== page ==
Researchers from the NIH say they have demonstrated that a subset of human genomic sites that become increasingly methylated with advancing age are also disproportionately methylated in a variety of human cancers. Their findings (“Genome-wide age-related DNA methylation changes in blood and other tissues relate to histone modification, expression and cancer”) are published in Carcinogenesis.
“You can think of methylation as dust settling on an unused switch, which then prevents the cell from turning on certain genes,” said Jack Taylor, M.D., Ph.D., from the National Institute of Environmental Health Sciences. “If a cell can no longer turn on critical developmental programs, it might be easier for it to become a cancer cell.”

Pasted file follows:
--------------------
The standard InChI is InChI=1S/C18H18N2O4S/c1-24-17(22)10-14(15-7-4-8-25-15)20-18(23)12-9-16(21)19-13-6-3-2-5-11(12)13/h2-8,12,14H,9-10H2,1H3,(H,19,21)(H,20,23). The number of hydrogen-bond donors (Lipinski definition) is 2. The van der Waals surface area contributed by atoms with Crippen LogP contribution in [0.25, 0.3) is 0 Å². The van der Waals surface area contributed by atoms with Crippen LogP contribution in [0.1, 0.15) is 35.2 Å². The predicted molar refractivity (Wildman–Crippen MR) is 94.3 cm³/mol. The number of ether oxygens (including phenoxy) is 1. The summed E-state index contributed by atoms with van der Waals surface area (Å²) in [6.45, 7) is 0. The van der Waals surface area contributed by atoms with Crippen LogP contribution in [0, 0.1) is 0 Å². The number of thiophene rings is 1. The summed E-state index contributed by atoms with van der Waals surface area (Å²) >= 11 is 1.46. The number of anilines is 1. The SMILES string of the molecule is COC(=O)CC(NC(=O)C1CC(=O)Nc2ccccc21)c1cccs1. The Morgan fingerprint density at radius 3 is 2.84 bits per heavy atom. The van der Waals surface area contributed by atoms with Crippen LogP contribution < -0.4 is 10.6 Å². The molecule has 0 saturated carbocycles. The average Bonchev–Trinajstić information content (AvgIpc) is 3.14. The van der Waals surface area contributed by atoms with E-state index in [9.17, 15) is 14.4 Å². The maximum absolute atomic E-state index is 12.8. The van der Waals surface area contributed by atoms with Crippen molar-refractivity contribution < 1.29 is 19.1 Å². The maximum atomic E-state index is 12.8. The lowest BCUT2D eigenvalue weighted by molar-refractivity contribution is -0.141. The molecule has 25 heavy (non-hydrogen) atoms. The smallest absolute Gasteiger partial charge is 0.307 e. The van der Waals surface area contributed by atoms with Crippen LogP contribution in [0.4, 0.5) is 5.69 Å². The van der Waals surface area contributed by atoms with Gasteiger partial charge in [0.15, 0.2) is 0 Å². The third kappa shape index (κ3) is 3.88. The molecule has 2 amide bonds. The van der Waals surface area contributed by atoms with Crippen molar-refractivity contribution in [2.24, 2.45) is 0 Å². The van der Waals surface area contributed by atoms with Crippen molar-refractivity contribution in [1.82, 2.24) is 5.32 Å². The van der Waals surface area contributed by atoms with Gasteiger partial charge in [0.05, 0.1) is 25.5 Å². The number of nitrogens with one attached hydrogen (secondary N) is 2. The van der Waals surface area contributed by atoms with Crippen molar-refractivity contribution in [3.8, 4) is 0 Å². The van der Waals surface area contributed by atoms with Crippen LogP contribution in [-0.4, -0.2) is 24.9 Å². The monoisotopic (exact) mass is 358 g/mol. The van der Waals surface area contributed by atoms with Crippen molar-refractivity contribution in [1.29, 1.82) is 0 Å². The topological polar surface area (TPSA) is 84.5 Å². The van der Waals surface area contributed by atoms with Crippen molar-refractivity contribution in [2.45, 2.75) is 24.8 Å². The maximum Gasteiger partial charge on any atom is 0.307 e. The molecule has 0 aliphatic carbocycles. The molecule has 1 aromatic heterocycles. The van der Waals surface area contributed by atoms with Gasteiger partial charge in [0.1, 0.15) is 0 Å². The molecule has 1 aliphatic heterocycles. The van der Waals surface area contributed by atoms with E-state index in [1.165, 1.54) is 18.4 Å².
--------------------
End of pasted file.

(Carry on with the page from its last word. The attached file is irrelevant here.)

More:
Read the full, original story: Age-Related Epigenetic Changes Up the Cancer Risk